Thanks to a $500K community recreation grant from the Department of Environmental Management, the Lincoln Lace & Braid site in the Hartford neighborhood of Providence will be transformed from a field next to a bike path into a destination for cyclocross enthusiasts and other outdoor activities. Construction is in progress, so keep your eyes open for the next great park on the Woony in 2019 – the Woony Adventure Park!
What We Will Have
- 8.8 acre city-owned park in the Hartford neighborhood
- Cyclocross & Pump Tracks
- Parkour & Bike Skills Areas
- River overlook
- Rough-hewn black locust picnic tables & benches
- Signature Greenway signage
- Native Plantings
- Neighborhood park entry at Barbara Street with shaded picnic areas & playgrounds
How We Got Here
- The Woony Adventure Park shares a lot of history with Merino Park. Both sites are located near the old Lincoln Lace & Braid Company.
- The site was formerly a sheep farm, a factory yard, a swimming and skating pond, a soccer field and abandoned park, a landfill dump, and a road-salt storage area.
- The main structure of the remaining Lincoln Lace & Braid Company mill complex burned in 1994 and was razed in 1997.
- Due to the level of contamination on the site, RI DEM declared the property a ‘Brownfields’ site and the EPA awarded an EPA Region 1 grant to conduct an environmental assessment. In 1998, WRWC worked closely with the Providence Parks department and Hartford neighborhood to clean up the Brownfields site.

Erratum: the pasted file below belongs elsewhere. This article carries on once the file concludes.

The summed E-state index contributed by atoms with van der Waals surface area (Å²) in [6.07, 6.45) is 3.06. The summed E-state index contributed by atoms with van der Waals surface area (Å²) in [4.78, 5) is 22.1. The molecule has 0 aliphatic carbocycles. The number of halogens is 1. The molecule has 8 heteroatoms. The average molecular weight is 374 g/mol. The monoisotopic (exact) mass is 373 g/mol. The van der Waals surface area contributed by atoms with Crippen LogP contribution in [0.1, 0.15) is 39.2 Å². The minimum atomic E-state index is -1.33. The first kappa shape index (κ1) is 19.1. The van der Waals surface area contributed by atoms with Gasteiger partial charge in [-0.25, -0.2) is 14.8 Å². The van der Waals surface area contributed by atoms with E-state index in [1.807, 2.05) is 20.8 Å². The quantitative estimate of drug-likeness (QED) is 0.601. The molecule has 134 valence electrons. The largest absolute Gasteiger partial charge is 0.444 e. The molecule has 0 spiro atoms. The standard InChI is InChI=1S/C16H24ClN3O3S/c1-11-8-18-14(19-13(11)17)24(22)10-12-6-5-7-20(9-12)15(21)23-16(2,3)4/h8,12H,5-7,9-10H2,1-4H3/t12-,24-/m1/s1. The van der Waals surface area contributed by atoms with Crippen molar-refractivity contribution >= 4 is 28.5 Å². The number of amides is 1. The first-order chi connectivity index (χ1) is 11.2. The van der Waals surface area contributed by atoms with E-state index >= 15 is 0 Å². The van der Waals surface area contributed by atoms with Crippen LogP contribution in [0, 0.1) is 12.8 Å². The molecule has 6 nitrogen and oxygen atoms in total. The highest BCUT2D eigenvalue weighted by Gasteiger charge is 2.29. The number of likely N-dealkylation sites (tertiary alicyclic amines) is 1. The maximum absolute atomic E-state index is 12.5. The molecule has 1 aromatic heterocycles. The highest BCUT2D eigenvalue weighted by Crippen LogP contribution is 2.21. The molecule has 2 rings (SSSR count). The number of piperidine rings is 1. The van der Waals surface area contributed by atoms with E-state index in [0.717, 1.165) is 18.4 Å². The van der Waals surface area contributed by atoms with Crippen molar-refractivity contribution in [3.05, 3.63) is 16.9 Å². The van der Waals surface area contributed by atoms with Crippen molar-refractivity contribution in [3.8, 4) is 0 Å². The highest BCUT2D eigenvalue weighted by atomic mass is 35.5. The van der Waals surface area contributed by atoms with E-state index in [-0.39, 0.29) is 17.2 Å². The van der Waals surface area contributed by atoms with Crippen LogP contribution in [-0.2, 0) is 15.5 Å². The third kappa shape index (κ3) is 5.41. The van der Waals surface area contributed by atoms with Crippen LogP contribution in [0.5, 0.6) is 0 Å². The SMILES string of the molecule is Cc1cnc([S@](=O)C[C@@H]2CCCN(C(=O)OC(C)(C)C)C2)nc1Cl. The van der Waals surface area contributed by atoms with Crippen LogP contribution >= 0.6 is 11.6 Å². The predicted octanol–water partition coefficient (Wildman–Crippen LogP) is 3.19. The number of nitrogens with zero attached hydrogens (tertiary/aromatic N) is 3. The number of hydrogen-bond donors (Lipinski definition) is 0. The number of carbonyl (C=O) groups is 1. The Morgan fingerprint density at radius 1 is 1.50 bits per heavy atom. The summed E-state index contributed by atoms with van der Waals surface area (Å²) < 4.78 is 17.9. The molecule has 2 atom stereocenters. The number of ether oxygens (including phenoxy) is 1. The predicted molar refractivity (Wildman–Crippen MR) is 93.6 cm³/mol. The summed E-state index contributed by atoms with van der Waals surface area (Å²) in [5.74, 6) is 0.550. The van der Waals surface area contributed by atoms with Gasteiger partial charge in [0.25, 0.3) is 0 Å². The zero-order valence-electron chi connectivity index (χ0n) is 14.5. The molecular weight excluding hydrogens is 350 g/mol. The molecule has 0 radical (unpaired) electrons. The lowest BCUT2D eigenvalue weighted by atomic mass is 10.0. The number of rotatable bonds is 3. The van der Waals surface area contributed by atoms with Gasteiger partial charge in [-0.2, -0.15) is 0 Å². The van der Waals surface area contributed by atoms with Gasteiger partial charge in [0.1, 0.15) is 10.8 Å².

- The WRWC continued to work closely with the EPA and Trust for Public Land to clean up the Lincoln Lace & Braid site, completing work to cap the old landfill site in 2006.
- Remedial activities in 2007 included clearing and grubbing brush, the construction of a landfill cap which includes a geotextile fabric and clean fill, and plantings of a variety of upland, wetland, an transition plant species. The cap is intended to prevent exposure and migration of petroleum hydrocarbons, VOCs and several metals.
- Remediation since that time includes removal of the building debris, petroleum, and petroleum-contaminated soil from the site. Between October 2010-May 2011, additional soil was removed and seven cover systems engineered caps were installed.
- WRWC is now creating a “Climate Smart Park” with design and infrastructure that captures potential overflow from the Woonasquatucket River during flooding events and mitigating the “heat island” effect of the area due to the lack of trees.